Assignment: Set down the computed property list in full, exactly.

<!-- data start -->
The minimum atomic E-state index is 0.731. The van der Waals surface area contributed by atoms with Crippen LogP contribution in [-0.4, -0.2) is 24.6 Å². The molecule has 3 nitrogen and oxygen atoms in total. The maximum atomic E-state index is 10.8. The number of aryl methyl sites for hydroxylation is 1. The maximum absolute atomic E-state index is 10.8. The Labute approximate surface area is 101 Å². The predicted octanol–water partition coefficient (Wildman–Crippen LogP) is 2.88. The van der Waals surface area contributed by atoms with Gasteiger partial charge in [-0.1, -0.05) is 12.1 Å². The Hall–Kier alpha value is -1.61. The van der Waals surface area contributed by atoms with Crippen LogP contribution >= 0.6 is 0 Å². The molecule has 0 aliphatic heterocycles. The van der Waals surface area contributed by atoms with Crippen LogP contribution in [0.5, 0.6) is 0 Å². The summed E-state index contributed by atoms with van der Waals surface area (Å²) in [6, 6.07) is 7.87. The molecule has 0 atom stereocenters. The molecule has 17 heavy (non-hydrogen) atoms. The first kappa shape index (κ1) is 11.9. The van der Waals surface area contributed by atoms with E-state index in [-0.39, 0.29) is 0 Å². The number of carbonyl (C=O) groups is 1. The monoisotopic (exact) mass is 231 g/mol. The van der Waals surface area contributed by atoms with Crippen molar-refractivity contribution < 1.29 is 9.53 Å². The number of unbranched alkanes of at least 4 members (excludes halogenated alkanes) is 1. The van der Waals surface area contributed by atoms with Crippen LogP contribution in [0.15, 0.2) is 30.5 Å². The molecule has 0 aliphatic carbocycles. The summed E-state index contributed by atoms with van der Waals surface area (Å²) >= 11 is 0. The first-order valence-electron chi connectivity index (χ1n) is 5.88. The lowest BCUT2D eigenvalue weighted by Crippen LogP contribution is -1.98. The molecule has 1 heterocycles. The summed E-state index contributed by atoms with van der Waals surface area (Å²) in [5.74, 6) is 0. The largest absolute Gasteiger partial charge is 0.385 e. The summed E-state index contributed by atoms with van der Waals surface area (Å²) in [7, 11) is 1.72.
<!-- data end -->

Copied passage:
The minimum atomic E-state index is 0.731. The van der Waals surface area contributed by atoms with Crippen LogP contribution in [-0.4, -0.2) is 24.6 Å². The molecule has 3 nitrogen and oxygen atoms in total. The maximum atomic E-state index is 10.8. The number of aryl methyl sites for hydroxylation is 1. The maximum absolute atomic E-state index is 10.8. The Labute approximate surface area is 101 Å². The predicted octanol–water partition coefficient (Wildman–Crippen LogP) is 2.88. The van der Waals surface area contributed by atoms with Gasteiger partial charge in [-0.1, -0.05) is 12.1 Å². The Hall–Kier alpha value is -1.61. The van der Waals surface area contributed by atoms with Crippen LogP contribution >= 0.6 is 0 Å². The molecule has 0 aliphatic heterocycles. The van der Waals surface area contributed by atoms with Crippen LogP contribution in [0.5, 0.6) is 0 Å². The summed E-state index contributed by atoms with van der Waals surface area (Å²) in [6, 6.07) is 7.87. The molecule has 0 atom stereocenters. The molecule has 17 heavy (non-hydrogen) atoms. The first kappa shape index (κ1) is 11.9. The van der Waals surface area contributed by atoms with E-state index in [-0.39, 0.29) is 0 Å². The number of carbonyl (C=O) groups is 1. The monoisotopic (exact) mass is 231 g/mol. The van der Waals surface area contributed by atoms with Crippen molar-refractivity contribution < 1.29 is 9.53 Å². The number of unbranched alkanes of at least 4 members (excludes halogenated alkanes) is 1. The van der Waals surface area contributed by atoms with Crippen LogP contribution in [0.15, 0.2) is 30.5 Å². The molecule has 0 aliphatic carbocycles. The summed E-state index contributed by atoms with van der Waals surface area (Å²) >= 11 is 0. The first-order valence-electron chi connectivity index (χ1n) is 5.88. The lowest BCUT2D eigenvalue weighted by Crippen LogP contribution is -1.98. The molecule has 1 heterocycles. The summed E-state index contributed by atoms with van der Waals surface area (Å²) in [5.74, 6) is 0. The largest absolute Gasteiger partial charge is 0.385 e. The summed E-state index contributed by atoms with van der Waals surface area (Å²) in [7, 11) is 1.72.